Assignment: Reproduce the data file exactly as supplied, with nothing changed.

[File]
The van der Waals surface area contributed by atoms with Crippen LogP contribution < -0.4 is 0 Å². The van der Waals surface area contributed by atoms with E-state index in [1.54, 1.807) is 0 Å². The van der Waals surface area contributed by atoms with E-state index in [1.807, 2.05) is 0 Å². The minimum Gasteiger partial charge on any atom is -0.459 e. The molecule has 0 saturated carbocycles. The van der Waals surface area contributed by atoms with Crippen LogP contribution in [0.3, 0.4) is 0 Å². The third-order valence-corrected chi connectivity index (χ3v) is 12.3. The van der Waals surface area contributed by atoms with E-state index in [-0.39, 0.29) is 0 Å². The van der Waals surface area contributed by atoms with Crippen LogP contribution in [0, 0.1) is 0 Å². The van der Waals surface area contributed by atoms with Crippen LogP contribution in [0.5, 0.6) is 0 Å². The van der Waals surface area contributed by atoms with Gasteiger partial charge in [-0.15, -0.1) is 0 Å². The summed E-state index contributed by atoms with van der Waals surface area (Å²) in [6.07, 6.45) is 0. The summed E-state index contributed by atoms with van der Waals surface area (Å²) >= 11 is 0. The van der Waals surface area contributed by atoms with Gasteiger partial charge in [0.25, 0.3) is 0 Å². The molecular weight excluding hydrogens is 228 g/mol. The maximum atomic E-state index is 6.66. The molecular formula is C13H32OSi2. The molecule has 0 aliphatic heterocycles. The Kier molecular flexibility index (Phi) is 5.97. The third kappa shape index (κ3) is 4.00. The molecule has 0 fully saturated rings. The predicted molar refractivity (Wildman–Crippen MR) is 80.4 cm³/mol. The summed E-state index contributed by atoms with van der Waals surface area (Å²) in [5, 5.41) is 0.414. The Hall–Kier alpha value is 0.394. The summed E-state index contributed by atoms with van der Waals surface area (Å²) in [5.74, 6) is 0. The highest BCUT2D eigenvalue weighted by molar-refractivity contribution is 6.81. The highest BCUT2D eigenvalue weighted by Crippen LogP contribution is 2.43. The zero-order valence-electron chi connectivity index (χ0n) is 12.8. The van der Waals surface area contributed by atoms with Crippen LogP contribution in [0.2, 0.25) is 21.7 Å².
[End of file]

The van der Waals surface area contributed by atoms with Crippen LogP contribution < -0.4 is 0 Å². The van der Waals surface area contributed by atoms with E-state index in [1.54, 1.807) is 0 Å². The van der Waals surface area contributed by atoms with E-state index in [1.807, 2.05) is 0 Å². The minimum Gasteiger partial charge on any atom is -0.459 e. The molecule has 0 saturated carbocycles. The van der Waals surface area contributed by atoms with Crippen LogP contribution in [0.3, 0.4) is 0 Å². The third-order valence-corrected chi connectivity index (χ3v) is 12.3. The van der Waals surface area contributed by atoms with E-state index in [-0.39, 0.29) is 0 Å². The van der Waals surface area contributed by atoms with Crippen LogP contribution in [0, 0.1) is 0 Å². The van der Waals surface area contributed by atoms with Crippen LogP contribution in [0.5, 0.6) is 0 Å². The van der Waals surface area contributed by atoms with Gasteiger partial charge in [-0.15, -0.1) is 0 Å². The summed E-state index contributed by atoms with van der Waals surface area (Å²) in [6.07, 6.45) is 0. The summed E-state index contributed by atoms with van der Waals surface area (Å²) >= 11 is 0. The van der Waals surface area contributed by atoms with Gasteiger partial charge in [0.25, 0.3) is 0 Å². The molecular weight excluding hydrogens is 228 g/mol. The maximum atomic E-state index is 6.66. The molecular formula is C13H32OSi2. The molecule has 0 aliphatic heterocycles. The Kier molecular flexibility index (Phi) is 5.97. The third kappa shape index (κ3) is 4.00. The molecule has 0 fully saturated rings. The predicted molar refractivity (Wildman–Crippen MR) is 80.4 cm³/mol. The summed E-state index contributed by atoms with van der Waals surface area (Å²) in [5, 5.41) is 0.414. The Hall–Kier alpha value is 0.394. The summed E-state index contributed by atoms with van der Waals surface area (Å²) in [5.74, 6) is 0. The highest BCUT2D eigenvalue weighted by molar-refractivity contribution is 6.81. The highest BCUT2D eigenvalue weighted by Crippen LogP contribution is 2.43. The zero-order valence-electron chi connectivity index (χ0n) is 12.8. The van der Waals surface area contributed by atoms with Crippen LogP contribution in [0.2, 0.25) is 21.7 Å².